Terrell might be best known for the Terrell State Hospital, a 135-year-old psychiatric ward. Or, as the home of the No. 1 British Flying Training School Museum, which tells the history of the local academy for Royal Air Force pilots during World War II. And, of course, as the hometown of Jamie Foxx, the Grammy and Oscar winner who graduated from Terrell High School. But some visitors know Terrell for a different reason: Morrow’s Barber Shop. Customers travel from as far away as Mexia (85 miles south) for a haircut, a little joshing, and the latest “facts” from barber Edmund Morrow. A Vietnam War veteran, the 77-year-old has cut hair for almost 60 years, including at the Terrell State Hospital and at the shop he built in 1972 with his late father, Robert E. Morrow. Both men trained at the famed Tyler Barber College in Dallas, the first African American barber college in the country, and they worked together every weekend for almost three decades. Now retired, Morrow leaves the shop’s operation to his son, Rodney Morrow, but he still takes appointments for “special customers.”
“I was a barber at the State Hospital for 20 years. Back when I started [in 1965], it was segregated. We had one Black barber who cut the Black patients’ hair. Then another barber and I cut the white patients’ hair. There were more white than Black patients out there. Working there helped me keep my life together because I saw what [drugs and alcohol] were doing to them; that made me go straight. When I got drafted, I went to Vietnam in 1968 and then came back to the State Hospital in 1970. The government said if you were drafted from your job, they owed you that job when you got back.”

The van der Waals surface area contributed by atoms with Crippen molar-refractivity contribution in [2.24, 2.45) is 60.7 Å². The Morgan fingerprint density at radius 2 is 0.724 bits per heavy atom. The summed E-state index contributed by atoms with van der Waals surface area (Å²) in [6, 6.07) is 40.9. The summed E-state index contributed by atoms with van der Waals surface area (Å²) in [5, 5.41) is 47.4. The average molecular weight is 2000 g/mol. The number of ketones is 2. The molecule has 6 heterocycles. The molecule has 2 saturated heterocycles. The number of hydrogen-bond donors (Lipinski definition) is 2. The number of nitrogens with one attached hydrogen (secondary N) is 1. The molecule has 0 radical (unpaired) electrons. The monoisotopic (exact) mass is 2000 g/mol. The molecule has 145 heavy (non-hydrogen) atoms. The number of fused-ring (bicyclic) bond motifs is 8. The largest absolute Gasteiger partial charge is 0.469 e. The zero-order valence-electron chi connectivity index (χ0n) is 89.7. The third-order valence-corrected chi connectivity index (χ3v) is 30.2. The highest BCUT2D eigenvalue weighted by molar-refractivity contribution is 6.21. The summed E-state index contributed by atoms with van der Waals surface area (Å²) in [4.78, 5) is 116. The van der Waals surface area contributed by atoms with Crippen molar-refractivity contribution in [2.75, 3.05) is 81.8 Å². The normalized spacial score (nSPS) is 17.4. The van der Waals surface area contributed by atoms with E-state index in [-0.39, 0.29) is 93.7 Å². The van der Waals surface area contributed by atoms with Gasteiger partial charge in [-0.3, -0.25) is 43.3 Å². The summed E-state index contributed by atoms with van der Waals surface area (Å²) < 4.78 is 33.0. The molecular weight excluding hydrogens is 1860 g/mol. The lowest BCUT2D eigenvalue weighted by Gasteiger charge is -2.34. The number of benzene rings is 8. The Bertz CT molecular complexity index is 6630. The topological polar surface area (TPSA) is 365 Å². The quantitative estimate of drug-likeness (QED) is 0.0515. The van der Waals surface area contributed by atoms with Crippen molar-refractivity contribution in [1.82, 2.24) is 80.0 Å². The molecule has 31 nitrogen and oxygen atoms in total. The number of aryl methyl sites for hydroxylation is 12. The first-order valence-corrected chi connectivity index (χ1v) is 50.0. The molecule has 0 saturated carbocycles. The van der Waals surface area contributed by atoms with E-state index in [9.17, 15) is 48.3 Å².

A Family Tradition
“After my dad died, I talked my son, Rodney, into going to barber school because we were going to keep it going—the Morrows’ empire. Now I’m retired, and Rodney, who is also a pastor, and another young guy [Marcus Carter] cut hair on the weekend. In a small city, people get haircuts on the weekends. When I say ‘retired,’ I don’t go down there and work for the public. I’ve got some old guys that I’ve been doing their haircuts. They have to call me and make an appointment.”
Keeping It Classy
“When we cut hair, we focus on quality. We always say, ‘Your work speaks for itself.’ We got some people who’ve been to the other shop and want to come in and badmouth the other shop. You cannot come in here and talk negative about nobody. We run a respectable shop, and we have customers come from 50 miles around. I got people come from as far away as Mexia, Commerce, Royse City, Dallas, Garland, and Arlington. People can talk about whatever in the shop, but it’s got to always be clean.”
“Jamie Foxx used to be our pianist at our church, New Hope Baptist Church, during his senior year in high school. I know his whole family. He went out to California and got on this show In Living Color and played Wanda [an outrageous drag character]. He called his grandmother and told her about it, and she told him to go for it. Back in the day, he came to the shop, yes, but he’s been gone for a while. I did his granddaddy, too. Jamie was famous here in sports and football. He’s always been talented. He comes back to Terrell every now and then.”
Eat at Pop’s
“I like to eat at Pop’s Fried Chicken because it has vegetables and several varieties of meat. You can get homemade pies, iced tea, and chicken, and you can also make your own menu. Everybody knows me. Then my wife and I also like to go to a barbecue place called Smoke Monkey. They have a buffet and home-made pies.”
“I’ve been around the world, and I still like Terrell. You can get the boy out of the country, but you can’t get the country out of the boy. Everybody pretty much knows each other, Black and white. There are a variety of people, different races and nationalities. Terrell is still a nice place.”
Number of Stoplights:
Dallas, 30 miles west
Terrell Jubilee, April 15-18.
Annual Juneteenth Celebration, June 19.
Morrow’s Barber Shop, 307 W. Grove St.